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Strategic Problems of an International Armed Force

  • Thomas C. Schelling


The relation of an international military authority to the industrial (once nuclear) powers in a disarmed world is an intriguing one. We should not expect much success in finding an ideal strategy for it. It is hard enough to find one for the United States, Britain, or the Soviet Union in the familiar world of competitive military force.



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1 Something else not decided—and the language of this article must, for that reason too, be ambiguous—is how the international armed forces will fit into some larger organization. There will be some parliamentary of formalized diplomatic body at the top, and there has to be some executive authority, military or civilian, over the armed forces or over each separate service or command. Whether there will be some executive-administrative body above the armed forces (as with the United Nations Secretariat) or parallel to them (or even subordinate to them for purposes of procurement, research, etc.), whether the international armed forces will be purely military or jointly military and civilian, how much autonomy they will have—even whether, like the Roman senate during Hannibal's invasion, a distrustful political authority will appoint a partnership of generals who rule on alternate days—must go unstipulated.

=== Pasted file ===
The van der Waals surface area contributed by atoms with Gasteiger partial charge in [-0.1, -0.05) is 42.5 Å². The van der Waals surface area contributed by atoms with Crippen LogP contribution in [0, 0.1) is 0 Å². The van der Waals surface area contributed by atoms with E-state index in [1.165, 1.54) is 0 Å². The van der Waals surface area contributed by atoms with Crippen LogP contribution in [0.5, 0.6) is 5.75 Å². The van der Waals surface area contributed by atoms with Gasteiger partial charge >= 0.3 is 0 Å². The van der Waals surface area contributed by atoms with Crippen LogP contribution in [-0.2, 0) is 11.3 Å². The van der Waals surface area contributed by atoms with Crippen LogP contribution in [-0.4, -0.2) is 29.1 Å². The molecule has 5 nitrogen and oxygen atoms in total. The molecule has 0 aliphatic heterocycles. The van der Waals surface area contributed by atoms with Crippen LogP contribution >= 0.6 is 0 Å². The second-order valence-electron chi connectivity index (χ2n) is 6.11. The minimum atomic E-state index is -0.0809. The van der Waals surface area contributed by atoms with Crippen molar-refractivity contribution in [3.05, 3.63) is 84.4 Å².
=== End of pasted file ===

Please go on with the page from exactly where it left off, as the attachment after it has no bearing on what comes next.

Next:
2 NATO is seriously precluded from acknowledging certain contingencies and making plans for them by the political sensitivity of the issues. Similarly it is often reported that the Russian and Chinese communists feel constrained—or used to feel constrained—to argue by “proxy,” using Yugoslavia or Albania as euphemistic code words for Russia and China.

3 For a discussion of these human factors see Dicks, Henry V., “National Loyalty, Identity and the International Soldier” in this issue, pp. 425—443.

1 Thomas C. Schelling is Professor of Economics at Harvard University.

Strategic Problems of an International Armed Force

  • Thomas C. Schelling


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